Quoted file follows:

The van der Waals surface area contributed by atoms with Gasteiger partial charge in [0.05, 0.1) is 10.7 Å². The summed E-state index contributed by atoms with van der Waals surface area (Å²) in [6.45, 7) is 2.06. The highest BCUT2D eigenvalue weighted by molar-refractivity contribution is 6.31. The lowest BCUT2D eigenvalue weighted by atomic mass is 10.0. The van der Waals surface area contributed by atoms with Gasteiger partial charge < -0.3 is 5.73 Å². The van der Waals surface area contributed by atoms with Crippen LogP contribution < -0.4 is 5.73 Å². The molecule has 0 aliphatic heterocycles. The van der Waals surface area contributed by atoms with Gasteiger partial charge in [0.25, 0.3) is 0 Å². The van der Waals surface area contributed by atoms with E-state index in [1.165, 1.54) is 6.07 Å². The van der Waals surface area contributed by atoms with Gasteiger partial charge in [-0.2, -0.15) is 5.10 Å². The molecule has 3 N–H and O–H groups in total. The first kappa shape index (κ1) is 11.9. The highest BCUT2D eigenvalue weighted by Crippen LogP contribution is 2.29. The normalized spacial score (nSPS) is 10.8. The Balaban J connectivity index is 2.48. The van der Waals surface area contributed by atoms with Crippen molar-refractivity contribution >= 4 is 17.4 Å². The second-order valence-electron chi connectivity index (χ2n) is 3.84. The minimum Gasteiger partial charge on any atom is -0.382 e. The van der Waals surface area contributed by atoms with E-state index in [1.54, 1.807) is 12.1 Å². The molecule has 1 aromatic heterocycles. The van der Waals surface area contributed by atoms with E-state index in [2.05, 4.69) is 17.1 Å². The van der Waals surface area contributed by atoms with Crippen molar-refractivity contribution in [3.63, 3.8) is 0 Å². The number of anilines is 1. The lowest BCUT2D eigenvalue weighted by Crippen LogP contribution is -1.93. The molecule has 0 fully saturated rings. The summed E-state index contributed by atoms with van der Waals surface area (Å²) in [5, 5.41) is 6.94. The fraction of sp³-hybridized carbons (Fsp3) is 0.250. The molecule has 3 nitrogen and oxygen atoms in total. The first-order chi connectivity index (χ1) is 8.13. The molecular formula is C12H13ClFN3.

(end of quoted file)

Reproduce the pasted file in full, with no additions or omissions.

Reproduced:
The van der Waals surface area contributed by atoms with Gasteiger partial charge in [0.05, 0.1) is 10.7 Å². The summed E-state index contributed by atoms with van der Waals surface area (Å²) in [6.45, 7) is 2.06. The highest BCUT2D eigenvalue weighted by molar-refractivity contribution is 6.31. The lowest BCUT2D eigenvalue weighted by atomic mass is 10.0. The van der Waals surface area contributed by atoms with Gasteiger partial charge < -0.3 is 5.73 Å². The van der Waals surface area contributed by atoms with Crippen LogP contribution < -0.4 is 5.73 Å². The molecule has 0 aliphatic heterocycles. The van der Waals surface area contributed by atoms with Gasteiger partial charge in [0.25, 0.3) is 0 Å². The van der Waals surface area contributed by atoms with E-state index in [1.165, 1.54) is 6.07 Å². The van der Waals surface area contributed by atoms with Gasteiger partial charge in [-0.2, -0.15) is 5.10 Å². The molecule has 3 N–H and O–H groups in total. The first kappa shape index (κ1) is 11.9. The highest BCUT2D eigenvalue weighted by Crippen LogP contribution is 2.29. The normalized spacial score (nSPS) is 10.8. The Balaban J connectivity index is 2.48. The van der Waals surface area contributed by atoms with Crippen molar-refractivity contribution >= 4 is 17.4 Å². The second-order valence-electron chi connectivity index (χ2n) is 3.84. The minimum Gasteiger partial charge on any atom is -0.382 e. The van der Waals surface area contributed by atoms with E-state index in [1.54, 1.807) is 12.1 Å². The molecule has 1 aromatic heterocycles. The van der Waals surface area contributed by atoms with E-state index in [2.05, 4.69) is 17.1 Å². The van der Waals surface area contributed by atoms with Crippen molar-refractivity contribution in [3.63, 3.8) is 0 Å². The number of anilines is 1. The lowest BCUT2D eigenvalue weighted by Crippen LogP contribution is -1.93. The molecule has 0 fully saturated rings. The summed E-state index contributed by atoms with van der Waals surface area (Å²) in [5, 5.41) is 6.94. The fraction of sp³-hybridized carbons (Fsp3) is 0.250. The molecule has 3 nitrogen and oxygen atoms in total. The first-order chi connectivity index (χ1) is 8.13. The molecular formula is C12H13ClFN3.